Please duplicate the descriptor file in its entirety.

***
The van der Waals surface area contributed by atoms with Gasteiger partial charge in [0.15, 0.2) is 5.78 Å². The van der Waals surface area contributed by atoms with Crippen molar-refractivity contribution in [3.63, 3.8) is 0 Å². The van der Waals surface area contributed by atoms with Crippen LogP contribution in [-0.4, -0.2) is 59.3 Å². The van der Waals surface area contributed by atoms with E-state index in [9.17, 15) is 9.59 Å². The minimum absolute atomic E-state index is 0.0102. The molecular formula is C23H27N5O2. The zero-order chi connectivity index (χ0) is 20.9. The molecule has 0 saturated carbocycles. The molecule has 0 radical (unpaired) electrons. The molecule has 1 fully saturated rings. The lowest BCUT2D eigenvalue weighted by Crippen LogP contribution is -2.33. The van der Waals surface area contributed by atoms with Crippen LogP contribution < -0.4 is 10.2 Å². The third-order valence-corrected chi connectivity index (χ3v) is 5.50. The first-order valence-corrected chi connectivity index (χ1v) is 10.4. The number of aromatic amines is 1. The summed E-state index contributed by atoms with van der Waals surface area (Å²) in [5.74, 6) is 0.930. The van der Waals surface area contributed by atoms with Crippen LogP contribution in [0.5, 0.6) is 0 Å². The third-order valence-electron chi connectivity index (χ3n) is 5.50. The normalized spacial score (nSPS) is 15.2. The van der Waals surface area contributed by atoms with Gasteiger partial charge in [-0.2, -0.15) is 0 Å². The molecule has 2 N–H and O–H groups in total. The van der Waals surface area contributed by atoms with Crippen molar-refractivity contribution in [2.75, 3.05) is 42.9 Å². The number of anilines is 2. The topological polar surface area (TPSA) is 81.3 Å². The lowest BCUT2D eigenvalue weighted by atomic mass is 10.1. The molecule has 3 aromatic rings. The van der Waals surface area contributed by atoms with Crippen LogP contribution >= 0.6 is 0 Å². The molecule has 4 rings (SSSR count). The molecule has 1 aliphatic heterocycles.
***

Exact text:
The van der Waals surface area contributed by atoms with Gasteiger partial charge in [0.15, 0.2) is 5.78 Å². The van der Waals surface area contributed by atoms with Crippen molar-refractivity contribution in [3.63, 3.8) is 0 Å². The van der Waals surface area contributed by atoms with Crippen LogP contribution in [-0.4, -0.2) is 59.3 Å². The van der Waals surface area contributed by atoms with E-state index in [9.17, 15) is 9.59 Å². The minimum absolute atomic E-state index is 0.0102. The molecular formula is C23H27N5O2. The zero-order chi connectivity index (χ0) is 20.9. The molecule has 0 saturated carbocycles. The molecule has 0 radical (unpaired) electrons. The molecule has 1 fully saturated rings. The lowest BCUT2D eigenvalue weighted by Crippen LogP contribution is -2.33. The van der Waals surface area contributed by atoms with Crippen LogP contribution < -0.4 is 10.2 Å². The third-order valence-corrected chi connectivity index (χ3v) is 5.50. The first-order valence-corrected chi connectivity index (χ1v) is 10.4. The number of aromatic amines is 1. The summed E-state index contributed by atoms with van der Waals surface area (Å²) in [5.74, 6) is 0.930. The van der Waals surface area contributed by atoms with Crippen LogP contribution in [0.5, 0.6) is 0 Å². The third-order valence-electron chi connectivity index (χ3n) is 5.50. The normalized spacial score (nSPS) is 15.2. The van der Waals surface area contributed by atoms with Gasteiger partial charge in [-0.2, -0.15) is 0 Å². The molecule has 2 N–H and O–H groups in total. The van der Waals surface area contributed by atoms with Crippen molar-refractivity contribution in [2.75, 3.05) is 42.9 Å². The number of anilines is 2. The topological polar surface area (TPSA) is 81.3 Å². The lowest BCUT2D eigenvalue weighted by atomic mass is 10.1. The molecule has 3 aromatic rings. The van der Waals surface area contributed by atoms with Crippen LogP contribution >= 0.6 is 0 Å². The molecule has 4 rings (SSSR count). The molecule has 1 aliphatic heterocycles.